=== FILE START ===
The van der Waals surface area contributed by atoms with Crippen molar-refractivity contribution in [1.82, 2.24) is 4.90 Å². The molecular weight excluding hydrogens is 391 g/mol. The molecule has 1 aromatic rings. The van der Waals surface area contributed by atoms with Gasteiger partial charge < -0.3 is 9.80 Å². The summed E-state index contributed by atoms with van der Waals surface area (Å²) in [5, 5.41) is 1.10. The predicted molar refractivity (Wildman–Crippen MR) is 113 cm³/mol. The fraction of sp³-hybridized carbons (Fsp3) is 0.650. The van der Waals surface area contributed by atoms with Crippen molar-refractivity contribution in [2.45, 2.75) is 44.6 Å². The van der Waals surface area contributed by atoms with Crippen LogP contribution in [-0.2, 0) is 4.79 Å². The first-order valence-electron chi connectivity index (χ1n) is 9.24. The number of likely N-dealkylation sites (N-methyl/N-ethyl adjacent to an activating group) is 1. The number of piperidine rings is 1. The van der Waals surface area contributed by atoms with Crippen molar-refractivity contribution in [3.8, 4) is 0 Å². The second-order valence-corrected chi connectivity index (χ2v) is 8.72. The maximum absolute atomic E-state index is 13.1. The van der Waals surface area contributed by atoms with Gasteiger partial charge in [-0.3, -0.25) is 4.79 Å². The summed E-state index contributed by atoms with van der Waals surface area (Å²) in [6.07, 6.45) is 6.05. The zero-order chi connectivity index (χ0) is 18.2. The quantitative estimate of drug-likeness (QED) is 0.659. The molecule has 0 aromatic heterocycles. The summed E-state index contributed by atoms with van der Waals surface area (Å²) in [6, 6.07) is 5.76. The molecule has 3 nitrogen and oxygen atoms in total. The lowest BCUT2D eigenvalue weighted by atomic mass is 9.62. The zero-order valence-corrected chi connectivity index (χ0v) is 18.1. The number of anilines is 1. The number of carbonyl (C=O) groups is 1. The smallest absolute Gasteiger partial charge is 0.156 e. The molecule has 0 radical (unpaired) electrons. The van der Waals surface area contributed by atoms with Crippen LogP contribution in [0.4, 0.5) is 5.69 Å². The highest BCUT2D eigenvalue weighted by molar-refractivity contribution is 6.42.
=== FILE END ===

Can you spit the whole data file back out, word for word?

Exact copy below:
The van der Waals surface area contributed by atoms with Crippen molar-refractivity contribution in [1.82, 2.24) is 4.90 Å². The molecular weight excluding hydrogens is 391 g/mol. The molecule has 1 aromatic rings. The van der Waals surface area contributed by atoms with Gasteiger partial charge < -0.3 is 9.80 Å². The summed E-state index contributed by atoms with van der Waals surface area (Å²) in [5, 5.41) is 1.10. The predicted molar refractivity (Wildman–Crippen MR) is 113 cm³/mol. The fraction of sp³-hybridized carbons (Fsp3) is 0.650. The van der Waals surface area contributed by atoms with Crippen molar-refractivity contribution in [2.45, 2.75) is 44.6 Å². The van der Waals surface area contributed by atoms with Crippen LogP contribution in [-0.2, 0) is 4.79 Å². The first-order valence-electron chi connectivity index (χ1n) is 9.24. The number of likely N-dealkylation sites (N-methyl/N-ethyl adjacent to an activating group) is 1. The number of piperidine rings is 1. The van der Waals surface area contributed by atoms with Crippen molar-refractivity contribution in [3.8, 4) is 0 Å². The second-order valence-corrected chi connectivity index (χ2v) is 8.72. The maximum absolute atomic E-state index is 13.1. The van der Waals surface area contributed by atoms with Gasteiger partial charge in [-0.3, -0.25) is 4.79 Å². The summed E-state index contributed by atoms with van der Waals surface area (Å²) in [6.07, 6.45) is 6.05. The zero-order chi connectivity index (χ0) is 18.2. The quantitative estimate of drug-likeness (QED) is 0.659. The molecule has 0 aromatic heterocycles. The summed E-state index contributed by atoms with van der Waals surface area (Å²) in [6, 6.07) is 5.76. The molecule has 3 nitrogen and oxygen atoms in total. The lowest BCUT2D eigenvalue weighted by atomic mass is 9.62. The zero-order valence-corrected chi connectivity index (χ0v) is 18.1. The number of anilines is 1. The number of carbonyl (C=O) groups is 1. The smallest absolute Gasteiger partial charge is 0.156 e. The molecule has 0 radical (unpaired) electrons. The van der Waals surface area contributed by atoms with Crippen LogP contribution in [0.4, 0.5) is 5.69 Å². The highest BCUT2D eigenvalue weighted by molar-refractivity contribution is 6.42.